Make us glad by as many days as you have afflicted us, and as many years as we have seen evil.
This Scripture seems to me the ancient equivalent of the modern cry, “I want a do-over!” For each day of affliction, I get a day of gladness; for each year of evil, I receive a year of good. Although it’s appealing in some ways, many things are wrong with the idea in this verse. For starters, God doesn’t afflict us. God’s will for us, as my priest prays at our Wednesday morning healing Eucharist, is wholeness and healing. Secondly, the idea of an even trade is impossible. It’s rare that a day is so completely full of affliction that there’s no gladness to be found, a year so full of evil that we can’t find any good. Life is more complicated than that.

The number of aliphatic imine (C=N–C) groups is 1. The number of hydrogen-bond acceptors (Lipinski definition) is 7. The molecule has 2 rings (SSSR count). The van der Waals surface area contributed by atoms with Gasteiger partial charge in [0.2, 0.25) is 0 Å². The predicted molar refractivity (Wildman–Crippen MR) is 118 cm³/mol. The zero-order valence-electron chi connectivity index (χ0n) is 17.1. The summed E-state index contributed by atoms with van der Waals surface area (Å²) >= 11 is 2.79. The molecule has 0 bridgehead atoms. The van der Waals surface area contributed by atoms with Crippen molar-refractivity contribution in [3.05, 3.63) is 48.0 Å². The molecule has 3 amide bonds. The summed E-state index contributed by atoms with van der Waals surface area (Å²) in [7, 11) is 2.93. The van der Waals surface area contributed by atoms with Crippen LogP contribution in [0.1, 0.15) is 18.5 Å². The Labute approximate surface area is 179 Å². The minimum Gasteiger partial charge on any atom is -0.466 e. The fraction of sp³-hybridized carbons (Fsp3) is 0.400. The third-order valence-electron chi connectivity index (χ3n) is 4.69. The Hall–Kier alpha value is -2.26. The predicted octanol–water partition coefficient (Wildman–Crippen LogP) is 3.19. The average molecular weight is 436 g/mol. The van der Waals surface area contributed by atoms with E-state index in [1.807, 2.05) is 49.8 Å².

That said, however, there is a sense of being owed something in recompense for having cancer or enduring treatment. Sometimes, getting another day to live doesn’t feel like enough. We want reparations.
We need to let go of it, focus instead on finding those moments of joy in the midst of difficulty: a child’s smile, a flower, a kind nurse, or the knowledge that we are never alone in our struggles for healing. We have not only wonderful medical professionals on our side but also, as St. Paul indicated, the Holy Spirit, who prays for us in words too deep to be spoken (Romans 8:26). Small wonder that in just a few verses Paul breaks into one of the great hymns of Scripture—Who shall separate us from the love of Christ? Nothing, he concludes, not even death. Not even cancer.